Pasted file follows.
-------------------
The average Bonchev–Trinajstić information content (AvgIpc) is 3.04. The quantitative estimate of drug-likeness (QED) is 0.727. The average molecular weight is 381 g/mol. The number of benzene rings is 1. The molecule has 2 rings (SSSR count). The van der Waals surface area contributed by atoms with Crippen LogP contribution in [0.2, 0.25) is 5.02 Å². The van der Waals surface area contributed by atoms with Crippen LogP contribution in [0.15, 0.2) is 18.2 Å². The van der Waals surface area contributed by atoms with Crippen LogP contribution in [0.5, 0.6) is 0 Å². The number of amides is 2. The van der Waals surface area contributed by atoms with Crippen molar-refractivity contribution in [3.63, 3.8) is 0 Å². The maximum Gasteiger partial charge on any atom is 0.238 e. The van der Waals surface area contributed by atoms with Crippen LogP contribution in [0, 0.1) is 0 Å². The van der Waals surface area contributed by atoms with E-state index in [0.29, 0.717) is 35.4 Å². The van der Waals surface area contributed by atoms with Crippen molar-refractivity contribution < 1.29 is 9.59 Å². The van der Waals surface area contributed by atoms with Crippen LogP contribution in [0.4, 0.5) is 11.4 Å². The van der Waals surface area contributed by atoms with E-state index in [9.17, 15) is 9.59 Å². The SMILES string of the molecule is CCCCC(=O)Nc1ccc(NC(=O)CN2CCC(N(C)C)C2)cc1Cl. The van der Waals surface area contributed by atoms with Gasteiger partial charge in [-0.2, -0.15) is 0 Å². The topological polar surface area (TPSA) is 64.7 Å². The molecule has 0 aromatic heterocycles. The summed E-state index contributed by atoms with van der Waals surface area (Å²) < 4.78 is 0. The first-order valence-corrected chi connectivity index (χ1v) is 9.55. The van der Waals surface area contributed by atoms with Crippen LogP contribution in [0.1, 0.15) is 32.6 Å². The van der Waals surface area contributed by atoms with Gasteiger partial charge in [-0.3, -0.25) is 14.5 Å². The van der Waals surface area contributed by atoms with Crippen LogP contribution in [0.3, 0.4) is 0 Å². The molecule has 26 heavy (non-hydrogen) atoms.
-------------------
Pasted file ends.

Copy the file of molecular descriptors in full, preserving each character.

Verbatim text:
The average Bonchev–Trinajstić information content (AvgIpc) is 3.04. The quantitative estimate of drug-likeness (QED) is 0.727. The average molecular weight is 381 g/mol. The number of benzene rings is 1. The molecule has 2 rings (SSSR count). The van der Waals surface area contributed by atoms with Crippen LogP contribution in [0.2, 0.25) is 5.02 Å². The van der Waals surface area contributed by atoms with Crippen LogP contribution in [0.15, 0.2) is 18.2 Å². The van der Waals surface area contributed by atoms with Crippen LogP contribution in [0.5, 0.6) is 0 Å². The number of amides is 2. The van der Waals surface area contributed by atoms with Crippen molar-refractivity contribution in [3.63, 3.8) is 0 Å². The maximum Gasteiger partial charge on any atom is 0.238 e. The van der Waals surface area contributed by atoms with Crippen LogP contribution in [0, 0.1) is 0 Å². The van der Waals surface area contributed by atoms with E-state index in [0.29, 0.717) is 35.4 Å². The van der Waals surface area contributed by atoms with Crippen molar-refractivity contribution < 1.29 is 9.59 Å². The van der Waals surface area contributed by atoms with Crippen LogP contribution in [0.4, 0.5) is 11.4 Å². The van der Waals surface area contributed by atoms with E-state index in [9.17, 15) is 9.59 Å². The SMILES string of the molecule is CCCCC(=O)Nc1ccc(NC(=O)CN2CCC(N(C)C)C2)cc1Cl. The van der Waals surface area contributed by atoms with Gasteiger partial charge in [-0.2, -0.15) is 0 Å². The topological polar surface area (TPSA) is 64.7 Å². The molecule has 0 aromatic heterocycles. The summed E-state index contributed by atoms with van der Waals surface area (Å²) < 4.78 is 0. The first-order valence-corrected chi connectivity index (χ1v) is 9.55. The van der Waals surface area contributed by atoms with Crippen LogP contribution in [0.1, 0.15) is 32.6 Å². The van der Waals surface area contributed by atoms with Gasteiger partial charge in [-0.3, -0.25) is 14.5 Å². The van der Waals surface area contributed by atoms with Crippen LogP contribution in [0.3, 0.4) is 0 Å². The molecule has 26 heavy (non-hydrogen) atoms.